foreign citizens are not. Under that, this is probably not illegal if
it is limited to over seas communications.

Also, in reality, the NSA knows who they are looking for. They
know who is overseas scheming and plotting. If you call one of
those people, then your right to privacy is fore fit anyway (think
how easy it would be to get a warrant if you call a known
terrorist). For everybody else, they don't really have the time to
care and could probably care less.

I know that this is more of a principle matter but, we all need to
come back to reality.

As a comment on the article and in general:
I would like to see c-net bring in more people from the other
side of the issue. They did not really interview or get statements
from anybody with opposing opinions. This is essentially yellow
journalism. If you want to be a respected news organization,
you have to give both sides of an issue, even if one side is
unpopular. Remember, it is the popular sides that set up
dictatorships, not the unpopular ones usually.
Posted by beubanks7507 (49 comments )
Reply Link Flag
Wikipedia page on Huey Long for those of you who are sure who he
<a class="jive-link-external" href="http://en.wikipedia.org/wiki/Huey_Long" target="_newWindow">http://en.wikipedia.org/wiki/Huey_Long</a>

Here is the wikipedia page for the NSA wiretapping:
<a class="jive-link-external" href="http://en.wikipedia.org/wiki/NSA_wiretapping" target="_newWindow">http://en.wikipedia.org/wiki/NSA_wiretapping</a>
Posted by beubanks7507 (49 comments )
Link Flag
The road to hell...
Posted by qwerty75 (1164 comments )
Link Flag
Vacuuming Up Data
The reality is that anyone and everyone is subject to priviliged communications monitoring by systems such as ECHELON at Menwith Hill Station in the U.K. Governments bypass domestic monitoring laws by setting up reciprocal arrangements with other governments. For example, the U.S. monitors its citizens' communications from the U.K., and the U.K. monitors its citizens communications from the U.S. By doing this, no domestic surveillance laws are broken. A byproduct of civilian surveillance is the ability to intercept and exploit information related to commerce, such as manufacturing trade secrets, and intra-governmental communcations, a concern recently raised by the French regarding their employees' use of Blackberry devices. It is naive to think that a few simplistic domestic lawsuits will have any impact at all on the decades long massive military-industrial espionage complex. There are trillions of dollars worth of investments in these systems. It is the ultimate high-stakes poker game.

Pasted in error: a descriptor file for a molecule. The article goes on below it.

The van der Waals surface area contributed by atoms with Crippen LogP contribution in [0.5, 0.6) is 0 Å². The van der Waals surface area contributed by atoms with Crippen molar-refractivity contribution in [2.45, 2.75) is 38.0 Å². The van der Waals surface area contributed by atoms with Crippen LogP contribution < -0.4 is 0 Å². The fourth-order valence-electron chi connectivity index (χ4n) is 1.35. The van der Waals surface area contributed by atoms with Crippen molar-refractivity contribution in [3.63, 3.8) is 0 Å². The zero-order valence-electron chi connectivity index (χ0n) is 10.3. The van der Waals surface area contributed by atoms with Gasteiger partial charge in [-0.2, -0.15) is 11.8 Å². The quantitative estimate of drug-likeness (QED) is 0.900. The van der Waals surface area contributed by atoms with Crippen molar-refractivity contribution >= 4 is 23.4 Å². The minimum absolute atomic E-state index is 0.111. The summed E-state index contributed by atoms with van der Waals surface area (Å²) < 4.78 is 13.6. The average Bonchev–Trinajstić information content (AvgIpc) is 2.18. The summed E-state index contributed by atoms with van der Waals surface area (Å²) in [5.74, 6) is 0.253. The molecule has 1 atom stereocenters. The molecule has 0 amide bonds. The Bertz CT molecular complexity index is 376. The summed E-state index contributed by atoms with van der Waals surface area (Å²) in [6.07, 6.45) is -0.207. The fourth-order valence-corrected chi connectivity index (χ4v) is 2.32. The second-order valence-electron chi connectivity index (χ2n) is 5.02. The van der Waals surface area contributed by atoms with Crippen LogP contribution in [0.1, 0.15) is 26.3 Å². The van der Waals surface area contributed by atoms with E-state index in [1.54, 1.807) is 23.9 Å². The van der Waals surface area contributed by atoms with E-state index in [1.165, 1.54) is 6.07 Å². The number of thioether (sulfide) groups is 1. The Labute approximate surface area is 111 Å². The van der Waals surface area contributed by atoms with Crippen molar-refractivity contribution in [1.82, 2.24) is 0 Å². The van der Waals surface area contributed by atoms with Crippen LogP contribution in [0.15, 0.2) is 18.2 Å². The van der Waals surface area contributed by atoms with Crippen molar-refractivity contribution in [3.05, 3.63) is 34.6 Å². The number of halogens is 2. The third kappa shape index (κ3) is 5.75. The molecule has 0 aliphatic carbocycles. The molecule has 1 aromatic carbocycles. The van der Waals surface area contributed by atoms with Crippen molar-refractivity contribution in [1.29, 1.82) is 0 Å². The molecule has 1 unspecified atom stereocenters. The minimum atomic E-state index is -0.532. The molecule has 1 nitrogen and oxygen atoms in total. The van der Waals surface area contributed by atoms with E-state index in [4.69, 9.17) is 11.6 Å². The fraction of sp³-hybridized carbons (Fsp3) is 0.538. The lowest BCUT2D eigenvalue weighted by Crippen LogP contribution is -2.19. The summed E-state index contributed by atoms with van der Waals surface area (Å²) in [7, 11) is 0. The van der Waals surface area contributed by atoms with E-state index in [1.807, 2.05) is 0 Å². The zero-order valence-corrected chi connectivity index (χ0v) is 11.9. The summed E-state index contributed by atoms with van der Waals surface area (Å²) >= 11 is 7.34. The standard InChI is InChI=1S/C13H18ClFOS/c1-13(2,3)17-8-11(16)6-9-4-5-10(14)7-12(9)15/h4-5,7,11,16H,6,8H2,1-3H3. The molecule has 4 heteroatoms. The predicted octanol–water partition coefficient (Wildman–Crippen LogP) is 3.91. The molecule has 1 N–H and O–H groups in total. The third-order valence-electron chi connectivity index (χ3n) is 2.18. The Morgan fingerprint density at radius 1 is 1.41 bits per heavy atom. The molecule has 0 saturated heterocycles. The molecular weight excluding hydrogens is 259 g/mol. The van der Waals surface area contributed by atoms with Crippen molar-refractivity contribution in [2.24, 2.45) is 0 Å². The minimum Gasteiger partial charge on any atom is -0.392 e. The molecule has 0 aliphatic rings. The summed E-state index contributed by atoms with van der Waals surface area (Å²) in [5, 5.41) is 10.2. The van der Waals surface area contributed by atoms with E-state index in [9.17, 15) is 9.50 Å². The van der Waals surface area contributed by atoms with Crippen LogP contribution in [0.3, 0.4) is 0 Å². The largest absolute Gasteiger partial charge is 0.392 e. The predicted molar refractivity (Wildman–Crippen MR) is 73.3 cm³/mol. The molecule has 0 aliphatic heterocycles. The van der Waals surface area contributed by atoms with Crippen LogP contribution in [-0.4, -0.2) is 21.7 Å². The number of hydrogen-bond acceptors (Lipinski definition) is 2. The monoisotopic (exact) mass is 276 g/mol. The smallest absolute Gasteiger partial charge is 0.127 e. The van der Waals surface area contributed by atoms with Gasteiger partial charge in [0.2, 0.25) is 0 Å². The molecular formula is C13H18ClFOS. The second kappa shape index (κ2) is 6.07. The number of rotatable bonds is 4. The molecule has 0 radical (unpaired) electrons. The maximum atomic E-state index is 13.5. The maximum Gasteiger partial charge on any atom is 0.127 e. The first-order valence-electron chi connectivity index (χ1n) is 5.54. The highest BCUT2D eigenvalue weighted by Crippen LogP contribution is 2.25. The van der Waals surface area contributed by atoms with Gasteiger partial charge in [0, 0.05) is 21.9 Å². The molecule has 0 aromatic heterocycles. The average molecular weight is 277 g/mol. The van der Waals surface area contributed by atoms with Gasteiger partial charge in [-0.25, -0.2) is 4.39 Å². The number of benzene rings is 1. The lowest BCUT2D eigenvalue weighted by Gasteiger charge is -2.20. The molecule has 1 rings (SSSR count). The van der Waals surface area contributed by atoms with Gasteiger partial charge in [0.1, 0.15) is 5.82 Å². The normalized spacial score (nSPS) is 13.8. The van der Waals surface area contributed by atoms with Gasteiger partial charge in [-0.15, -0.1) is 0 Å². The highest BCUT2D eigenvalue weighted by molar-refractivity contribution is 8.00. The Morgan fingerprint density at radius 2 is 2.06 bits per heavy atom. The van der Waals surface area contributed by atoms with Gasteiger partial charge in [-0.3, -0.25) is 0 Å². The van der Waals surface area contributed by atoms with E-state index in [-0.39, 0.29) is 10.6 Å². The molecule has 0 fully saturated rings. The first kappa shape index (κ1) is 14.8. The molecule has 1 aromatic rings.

Posted by Stating (869 comments )
Link Flag
Fractured Court
The opinion reads as if all three judges had an end result in mind. It's not likely the current version of the Supreme Court will grant cert. if filed. However, if the ruling had upheld the lower court decision, the Supreme Court would have granted cert. It's sad but true that the Supreme Court will consistently deny addressing an issue brought to them by an individual, yet the same issue brought to them by the government due to an adverse appellate decision will be granted.
Which is why the Feds hate the Ninth Circuit.
Posted by dayebreak (27 comments )
Reply Link Flag
Say what you will
about the wire tapping and the administration, but the fact is there has been no repeats of 9/11, so far. If it is only foreign conversations, then I say go for it.
Posted by suyts (824 comments )
Reply Link Flag
Giving up our freedoms just for a bit of safety is not a bargain.
If we must shred the Constitution to keep some silly little fanatics from killing a few people, we are better of with the fanatics.

Look at the number of people killed in 9/11, then look at the number of people who are killed by drunk drivers, cigarettes (First and second hand smoke), and such.

I was very near the Oklahoma City bombing. Friends of the family were killed. They gave there lives to protect and defend the Constitution.

If we fear the terrorists, or give up our freedoms to protect ourselves from them, they have won. Fear is the true enemy.
Posted by ralfthedog (1589 comments )
Link Flag